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Yu, Wenhan; Wu, Zhijian (2018) In Vivo Applications of CRISPR-Based Genome Editing in the Retina. Front Cell Dev Biol 6:53
Cukras, Catherine; Wiley, Henry E; Jeffrey, Brett G et al. (2018) Retinal AAV8-RS1 Gene Therapy for X-Linked Retinoschisis: Initial Findings from a Phase I/IIa Trial by Intravitreal Delivery. Mol Ther 26:2282-2294
Ye, Lei; Kan, Fangming; Yan, Tao et al. (2018) Author Correction: Enhanced antiviral and antifibrotic effects of short hairpin RNAs targeting HBV and TGF-? in HBV-persistent mice. Sci Rep 8:4247
Somasundaram, Preethi; Wyrick, Glenn R; Fernandez, Diego Carlos et al. (2017) C-terminal phosphorylation regulates the kinetics of a subset of melanopsin-mediated behaviors in mice. Proc Natl Acad Sci U S A 114:2741-2746
Ye, Lei; Kan, Fangming; Yan, Tao et al. (2017) Enhanced antiviral and antifibrotic effects of short hairpin RNAs targeting HBV and TGF-? in HBV-persistent mice. Sci Rep 7:3860
Hanke-Gogokhia, Christin; Wu, Zhijian; Sharif, Ali et al. (2017) The guanine nucleotide exchange factor Arf-like protein 13b is essential for assembly of the mouse photoreceptor transition zone and outer segment. J Biol Chem 292:21442-21456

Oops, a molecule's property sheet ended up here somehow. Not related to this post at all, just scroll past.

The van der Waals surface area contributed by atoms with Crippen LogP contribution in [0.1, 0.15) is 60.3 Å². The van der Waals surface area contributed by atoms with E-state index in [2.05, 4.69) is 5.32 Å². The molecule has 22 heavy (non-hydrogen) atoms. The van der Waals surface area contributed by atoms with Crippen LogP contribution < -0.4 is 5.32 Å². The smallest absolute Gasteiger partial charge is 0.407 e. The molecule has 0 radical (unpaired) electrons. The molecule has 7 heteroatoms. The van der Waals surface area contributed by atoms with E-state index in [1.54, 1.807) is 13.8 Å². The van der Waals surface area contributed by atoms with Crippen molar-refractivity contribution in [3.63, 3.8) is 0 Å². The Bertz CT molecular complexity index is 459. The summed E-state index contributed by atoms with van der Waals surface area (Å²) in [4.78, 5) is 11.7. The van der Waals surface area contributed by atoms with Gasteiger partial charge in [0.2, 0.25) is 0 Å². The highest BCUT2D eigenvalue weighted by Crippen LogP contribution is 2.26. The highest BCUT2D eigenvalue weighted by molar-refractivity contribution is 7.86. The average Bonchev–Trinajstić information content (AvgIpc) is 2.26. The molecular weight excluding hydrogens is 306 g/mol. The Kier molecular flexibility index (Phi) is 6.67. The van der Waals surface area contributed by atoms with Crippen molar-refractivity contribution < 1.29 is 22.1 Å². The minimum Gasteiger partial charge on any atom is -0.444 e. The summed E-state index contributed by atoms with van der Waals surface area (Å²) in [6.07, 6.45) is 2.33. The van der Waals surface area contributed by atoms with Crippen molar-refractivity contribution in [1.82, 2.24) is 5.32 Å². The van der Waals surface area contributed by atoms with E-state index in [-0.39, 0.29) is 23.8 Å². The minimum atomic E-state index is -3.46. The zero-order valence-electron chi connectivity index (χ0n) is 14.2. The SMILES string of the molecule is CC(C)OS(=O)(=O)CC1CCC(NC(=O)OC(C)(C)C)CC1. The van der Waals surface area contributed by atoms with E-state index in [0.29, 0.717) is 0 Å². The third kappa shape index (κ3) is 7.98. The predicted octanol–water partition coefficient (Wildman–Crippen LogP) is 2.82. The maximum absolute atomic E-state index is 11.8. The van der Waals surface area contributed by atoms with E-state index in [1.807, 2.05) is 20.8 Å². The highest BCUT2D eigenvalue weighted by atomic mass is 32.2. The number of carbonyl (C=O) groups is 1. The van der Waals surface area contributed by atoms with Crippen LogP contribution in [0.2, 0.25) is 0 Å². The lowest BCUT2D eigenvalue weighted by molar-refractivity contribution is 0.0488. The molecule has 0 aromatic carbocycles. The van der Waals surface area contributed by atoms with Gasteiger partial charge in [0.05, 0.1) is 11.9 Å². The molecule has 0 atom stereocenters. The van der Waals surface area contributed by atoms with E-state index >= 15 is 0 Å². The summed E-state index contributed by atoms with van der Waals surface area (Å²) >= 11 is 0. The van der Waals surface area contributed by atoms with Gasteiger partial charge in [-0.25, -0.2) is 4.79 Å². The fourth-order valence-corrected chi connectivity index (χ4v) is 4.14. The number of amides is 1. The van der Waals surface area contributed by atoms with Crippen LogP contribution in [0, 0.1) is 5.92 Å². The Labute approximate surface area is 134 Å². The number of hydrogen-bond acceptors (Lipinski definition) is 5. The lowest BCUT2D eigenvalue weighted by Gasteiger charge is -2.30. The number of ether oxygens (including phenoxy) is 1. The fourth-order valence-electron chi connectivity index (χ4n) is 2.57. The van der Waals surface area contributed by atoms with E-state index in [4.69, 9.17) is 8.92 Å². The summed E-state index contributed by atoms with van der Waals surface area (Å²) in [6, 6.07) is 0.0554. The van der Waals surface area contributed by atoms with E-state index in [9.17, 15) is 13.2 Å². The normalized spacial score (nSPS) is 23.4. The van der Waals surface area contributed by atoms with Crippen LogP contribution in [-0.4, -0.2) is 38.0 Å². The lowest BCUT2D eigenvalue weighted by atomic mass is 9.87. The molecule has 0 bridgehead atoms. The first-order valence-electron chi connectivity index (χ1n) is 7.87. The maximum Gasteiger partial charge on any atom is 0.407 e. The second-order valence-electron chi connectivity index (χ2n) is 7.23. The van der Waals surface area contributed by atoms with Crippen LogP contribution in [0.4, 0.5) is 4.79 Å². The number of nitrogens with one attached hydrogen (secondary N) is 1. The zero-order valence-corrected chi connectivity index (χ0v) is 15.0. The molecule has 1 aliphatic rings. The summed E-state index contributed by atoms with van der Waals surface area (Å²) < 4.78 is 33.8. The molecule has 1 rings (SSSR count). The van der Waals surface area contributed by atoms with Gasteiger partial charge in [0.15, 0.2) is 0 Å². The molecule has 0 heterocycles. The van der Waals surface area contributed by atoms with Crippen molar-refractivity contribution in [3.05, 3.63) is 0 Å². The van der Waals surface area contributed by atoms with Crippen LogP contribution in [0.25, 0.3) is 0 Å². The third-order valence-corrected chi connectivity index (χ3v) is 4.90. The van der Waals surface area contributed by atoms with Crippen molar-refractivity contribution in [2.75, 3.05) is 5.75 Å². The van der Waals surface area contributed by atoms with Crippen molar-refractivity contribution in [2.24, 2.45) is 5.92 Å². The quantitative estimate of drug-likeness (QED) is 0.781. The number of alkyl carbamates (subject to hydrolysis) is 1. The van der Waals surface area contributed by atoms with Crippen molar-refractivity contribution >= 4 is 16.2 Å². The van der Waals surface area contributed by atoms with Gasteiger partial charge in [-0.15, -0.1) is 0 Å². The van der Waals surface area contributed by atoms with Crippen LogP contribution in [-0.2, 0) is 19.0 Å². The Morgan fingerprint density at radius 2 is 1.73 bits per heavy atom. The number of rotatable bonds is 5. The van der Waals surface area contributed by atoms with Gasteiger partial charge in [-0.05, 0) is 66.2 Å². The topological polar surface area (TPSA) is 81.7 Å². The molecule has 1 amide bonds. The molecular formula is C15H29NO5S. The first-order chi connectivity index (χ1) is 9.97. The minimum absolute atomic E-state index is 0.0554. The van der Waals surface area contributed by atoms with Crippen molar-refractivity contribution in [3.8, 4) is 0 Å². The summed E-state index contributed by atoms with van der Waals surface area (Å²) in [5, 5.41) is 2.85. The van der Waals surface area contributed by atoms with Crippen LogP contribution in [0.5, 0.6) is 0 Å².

Zhu, Wan; Shen, Fanxia; Mao, Lei et al. (2017) Soluble FLT1 Gene Therapy Alleviates Brain Arteriovenous Malformation Severity. Stroke 48:1420-1423
Yu, Wenhan; Mookherjee, Suddhasil; Chaitankar, Vijender et al. (2017) Nrl knockdown by AAV-delivered CRISPR/Cas9 prevents retinal degeneration in mice. Nat Commun 8:14716
Sajgo, Szilard; Ghinia, Miruna Georgiana; Brooks, Matthew et al. (2017) Molecular codes for cell type specification in Brn3 retinal ganglion cells. Proc Natl Acad Sci U S A 114:E3974-E3983
Bush, Ronald A; Zeng, Yong; Colosi, Peter et al. (2016) Preclinical Dose-Escalation Study of Intravitreal AAV-RS1 Gene Therapy in a Mouse Model of X-linked Retinoschisis: Dose-Dependent Expression and Improved Retinal Structure and Function. Hum Gene Ther 27:376-89